The United States has lost a great man with the death on January 27, 2010, at 87, of author, teacher and political activist Howard Zinn. He is remembered most of all for his book “People’s History of the United States”, which truly lives up to its name by reshuffling the standard roles of heroes and villains.
He certainly opened my eyes. I bought the first edition when it appeared in 1980 and learned of dramatic events ignored in standard history books. Instead of military heroes I found people who protest against war. Helen Keller, for example: a renowned American writer and lecturer who was blind and deaf. But to preserve her as a role model, historians before Zinn skipped over the fact that she was also a firebrand socialist who marched and campaigned against World War I. Why was that side of her kept from us?
As another example, Christopher Columbus becomes more villain than hero in Zinn’s writing when we read what Caribbean Indians thought of his massacres and enslavements. And President Andrew Jackson, enshrined in our history for forging modern American democracy, also resorted to genocide by sending the army to drive Indians in the southwest U.S. out of their homes.
Reactionaries charged Prof. Zinn with undermining feelings of patriotism by being too negative, even though they could never fault his research. “Dissent,” he countered “is the highest form of patriotism.” I share that feeling strongly. Only by facing up to the darkest moments in history can a nation understand itself and strive to be just and moral.
Zinn never tried to write a linear historical record of his country, only to publish what he felt was being censored. "It's not an unbiased account; so what?,” he told one interviewer. “If you look at history from the perspective of the slaughtered and mutilated, it's a different story."
Zinn's close friend, the linguist and foreign policy expert Noam Chomsky, said it well: "I can't think of anyone who had such a powerful and benign influence. His historical work changed the way millions of people saw the past."
“A People’s History of the United States” was published with little promotion and a humble first printing of 5,000. It became a bestseller and has been made into a documentary and divided into a series of teaching courses. Although he was rarely invited to speak on mainstream television or radio, or to express his views in the big publications, there is an interview with him on the independent TV network C-Span whose transcript you can read here
and with luck might be able view here.
Howard Zinn was born in Brooklyn, New York, in 1922, to Jewish immigrants. His father was a waiter. After high school, he worked three years in the local shipyard, then, eager to help wipe out the Nazis, volunteered for the Army Air Corps in 1943. Until the end of the war he was a bombardier in B-17s over much of Europe. Near the end, the bombs contained a new deadly fire called napalm, which years later would be used on North Vietnam.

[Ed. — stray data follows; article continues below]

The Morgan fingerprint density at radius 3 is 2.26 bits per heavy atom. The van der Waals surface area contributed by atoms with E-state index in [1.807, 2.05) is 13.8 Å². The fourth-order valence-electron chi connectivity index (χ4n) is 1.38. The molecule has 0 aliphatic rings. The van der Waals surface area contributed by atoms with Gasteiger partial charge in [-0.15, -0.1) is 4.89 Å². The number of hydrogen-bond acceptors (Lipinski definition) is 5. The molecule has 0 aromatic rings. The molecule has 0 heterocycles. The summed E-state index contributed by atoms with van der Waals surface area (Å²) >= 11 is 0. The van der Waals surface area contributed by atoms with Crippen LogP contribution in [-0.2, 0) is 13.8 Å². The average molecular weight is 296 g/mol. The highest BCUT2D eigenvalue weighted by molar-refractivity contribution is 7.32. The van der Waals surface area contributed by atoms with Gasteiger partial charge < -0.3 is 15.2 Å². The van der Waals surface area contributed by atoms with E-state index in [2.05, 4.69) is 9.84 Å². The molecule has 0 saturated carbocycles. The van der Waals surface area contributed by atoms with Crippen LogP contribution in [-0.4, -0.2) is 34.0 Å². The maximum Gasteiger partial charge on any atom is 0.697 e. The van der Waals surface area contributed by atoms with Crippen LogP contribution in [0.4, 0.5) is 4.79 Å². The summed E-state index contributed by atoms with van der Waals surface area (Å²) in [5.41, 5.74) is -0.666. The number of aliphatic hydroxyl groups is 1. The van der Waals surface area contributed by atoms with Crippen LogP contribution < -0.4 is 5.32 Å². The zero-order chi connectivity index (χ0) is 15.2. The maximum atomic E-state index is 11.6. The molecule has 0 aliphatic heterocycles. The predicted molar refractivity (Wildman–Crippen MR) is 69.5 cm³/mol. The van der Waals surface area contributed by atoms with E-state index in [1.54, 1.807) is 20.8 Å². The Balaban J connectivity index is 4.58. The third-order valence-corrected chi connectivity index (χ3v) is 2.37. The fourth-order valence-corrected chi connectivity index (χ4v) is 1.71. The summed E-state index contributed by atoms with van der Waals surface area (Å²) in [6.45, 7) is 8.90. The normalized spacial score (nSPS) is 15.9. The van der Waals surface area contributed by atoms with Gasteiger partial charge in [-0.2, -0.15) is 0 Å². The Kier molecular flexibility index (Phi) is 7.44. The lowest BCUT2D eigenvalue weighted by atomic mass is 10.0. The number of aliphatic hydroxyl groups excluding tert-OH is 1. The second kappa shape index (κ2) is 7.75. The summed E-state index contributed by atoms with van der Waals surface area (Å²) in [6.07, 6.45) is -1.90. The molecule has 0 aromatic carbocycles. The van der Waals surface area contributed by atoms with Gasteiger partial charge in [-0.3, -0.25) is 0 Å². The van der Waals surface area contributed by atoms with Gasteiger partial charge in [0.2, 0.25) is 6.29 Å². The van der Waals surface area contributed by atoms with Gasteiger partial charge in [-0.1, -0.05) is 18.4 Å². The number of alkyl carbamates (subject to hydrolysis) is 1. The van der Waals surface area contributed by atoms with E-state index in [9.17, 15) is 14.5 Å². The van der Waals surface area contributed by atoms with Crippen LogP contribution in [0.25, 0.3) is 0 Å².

“You'd bomb from 30,000 feet,” he recalled in the C-Span interview. “You don't see what's happening down there. You don't see people suffering. You don't see people burning. You don't see limbs falling. You--you just see little flashes in the dark. ...”
“Later--only later did I begin to think about it, and I was horrified by what I had done, and I'm still horrified by what I did. But I think that had an effect on my thinking about war, because here I was in the best of wars. And I believed it was the best of wars because I volunteered for it. A war against fascism? I mean, how could you find a more bestial enemy? And yet it's a--it complicated the war for
me. It complicated the morality of the war, and it made me begin to think that war itself is evil. Even when it starts with good cause, even when the enemy is horrible, that there's something about war, especially in our time when war inevitably involves indiscriminate killing--and I came to the conclusion that war simply cannot be accepted morally as a solution for whatever problems are in the world.”
After the war, he stuffed his medals into an envelope and wrote on it, “Never again!”
(See him on this U-Tube video declare that despite what so many sociologists say, war is not part of human nature http://www.youtube.com/watch?v=xFGCLu3YWwE&feature=related
As a professor, first at Spelman, an all-black university in Mississippi, and later at Boston University, he encouraged his students to stand up to abusive authority, which often meant the White House and Pentagon. “Protest beyond the law,” he declared, “is not a departure from democracy; it is absolutely essential to it.”
“Men who have no respect for human life or for freedom or justice have taken over this beautiful country of ours. It will be up to the American people to take it back.”
Back in 2003 when George W. Bush was gunning for Saddam Hussein, Zinn wrote a cover story for The Progressive called “A Chorus Against War.” This is how it ends:
“If Bush starts a war, he will be responsible for the lives lost, the children crippled, the terrorizing of millions of ordinary people, the American GIs not returning to their families.”
As always it was those ordinary people who were the most important to Howard Zinn.
On July 30, 2010, the FBI released its 423-page file on Zinn. It shows that genuine intellectual thought is always subversive. Reading it, says Christopher Hedges, gives one a profound respect for Zinn and a deep distaste for the buffoonish goons in the FBI who followed and monitored him."Zinn was a threat not because he was a violent revolutionary or a communist but because he was fearless and told the truth."
"Why the Feds Fear Thinkers Like Howard Zinn":